Some believe Paul Lambert's mad not to start him; others believe it's the right choice. The truth is: most have absolutely not idea what's going on.
Lambert is a man of tactics—his decision to drop Bent was both tactically correct and statistically justified. Let's take a look at what fuelled the decision, and subsequently why calls for him to be reinstated to the starting XI can only very recently be deemed correct and relevant.
The opening day of the English Premier League saw Aston Villa travel to newly promoted West Ham—hardly the ideal fixture to start with.
No one quite new what to expect, but perhaps most surprising of all was how comfortable Villa were on the ball. Sixty-six percent possession at the physical Boleyn Ground, Karim El Ahmadi with 77 passes and Fabian Delph with 72.
The only problem? Bent received a paltry 15. For all their possession, Villa lacked cutting edge because they couldn't get the ball to their lone front man.
With Villa struggling to serve the front man, you have to look at why that is.
Bent is a luxury player. He doesn't contribute to the build-up play; he doesn't bring teammates into the game. He's a finisher, a poacher, a one-touch wonder.
In other words, he belongs on a top team. When Villa had Stewart Downing and Ashley Young firing crosses in that were literally inch-perfect, Bent was thriving. Now, with converted winger Andi Weimann and selfish Charles N'Zogbia manning the touch lines, things have taken a predictable turn for the worse.
Lambert lacked the finesse and the quality from his team to find Bent in the right areas. This theory was compounded by the England international's first goal in four attempts against Tranmere Rovers—a lowly side who Villa dominated.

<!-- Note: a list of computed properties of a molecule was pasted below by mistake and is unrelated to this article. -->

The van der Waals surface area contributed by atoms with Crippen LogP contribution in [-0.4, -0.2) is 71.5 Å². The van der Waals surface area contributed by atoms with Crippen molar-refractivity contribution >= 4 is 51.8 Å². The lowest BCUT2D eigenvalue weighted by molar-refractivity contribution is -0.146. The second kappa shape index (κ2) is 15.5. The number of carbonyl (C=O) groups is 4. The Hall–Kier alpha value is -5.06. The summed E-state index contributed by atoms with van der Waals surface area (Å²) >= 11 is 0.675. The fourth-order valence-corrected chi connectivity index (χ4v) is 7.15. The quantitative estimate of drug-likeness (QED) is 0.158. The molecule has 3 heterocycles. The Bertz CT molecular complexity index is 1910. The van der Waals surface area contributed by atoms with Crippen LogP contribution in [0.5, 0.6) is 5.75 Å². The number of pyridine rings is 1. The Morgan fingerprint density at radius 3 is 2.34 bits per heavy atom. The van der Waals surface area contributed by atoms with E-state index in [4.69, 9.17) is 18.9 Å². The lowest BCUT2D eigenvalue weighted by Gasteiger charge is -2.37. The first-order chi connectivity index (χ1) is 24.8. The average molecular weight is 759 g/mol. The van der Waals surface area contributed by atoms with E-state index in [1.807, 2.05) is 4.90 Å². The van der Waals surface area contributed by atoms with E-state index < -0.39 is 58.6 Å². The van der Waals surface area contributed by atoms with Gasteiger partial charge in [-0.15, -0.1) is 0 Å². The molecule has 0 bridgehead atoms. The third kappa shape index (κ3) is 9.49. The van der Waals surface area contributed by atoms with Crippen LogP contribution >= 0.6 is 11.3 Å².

Lambert's lions couldn't dominate Premier League opposition and therefore could not get their star striker into the game.
So he did the only thing you can do in that situation—spent £7 million on the biggest striker he could possibly find. Enter Christian Benteke.
Benteke came with a lot of hype. Lambert refrained from starting him against Swansea at home, but brought him on as a substitute to score the second killer goal.
His 18-minute cameo was so impressive, the Villa manager chanced it and played a 4-4-2 away to Southampton.
Villa were decimated (via BBC.co.uk).
The next fixture was crucial. A home derby against high-flying West Brom and Lambert dropped Bent. Cue UK-wide shock.
Benteke was allowed to settle into the system for the next month or so and has rewarded his manager with some insanely good performances.
Villa are struggling to keep possession even with a three-man midfield, so bringing in a second striker made no sense. Benteke is just a big, easy target. Stick Marouane Fellaini or Lacina Traore up front for Villa and you'll get the same effect.
The young players in claret and blue feel a lot calmer on the field knowing that, should circumstances conspire against them, they can hit it 25 yards with a 75 percent chance of their big teammate bringing it down.
At this point, Bent is almost definitely off to Liverpool, Fulham or whomever else the papers decide can afford him, while Benteke is most certainly undroppable and worth £15 million. This, in actual fact, was a resounding win for the mind of Paul Lambert—not that a single media outlet stopped to recognise this.
For me, Bent was out of the door—until Villa travelled to Loftus Road on Saturday and played a 3-5-2 formation.
Bold move, Lambert. Perhaps even bolder than dropping Bent for the derby. Nevertheless, it worked again, but the important fact to take from this match is that Villa looked comfortable on the ball whilst deploying two strikers.
While the relationship between Lambert and Bent may be dead in the water, the English striker could feasibly slot into the side should the manager go 3-5-2 again.
That is the only circumstance in which Villa can benefit from his presence. Any calls for Bent to be reinstated prior to Dec. 1 were misguided or ill-informed, but now they're perfectly valid.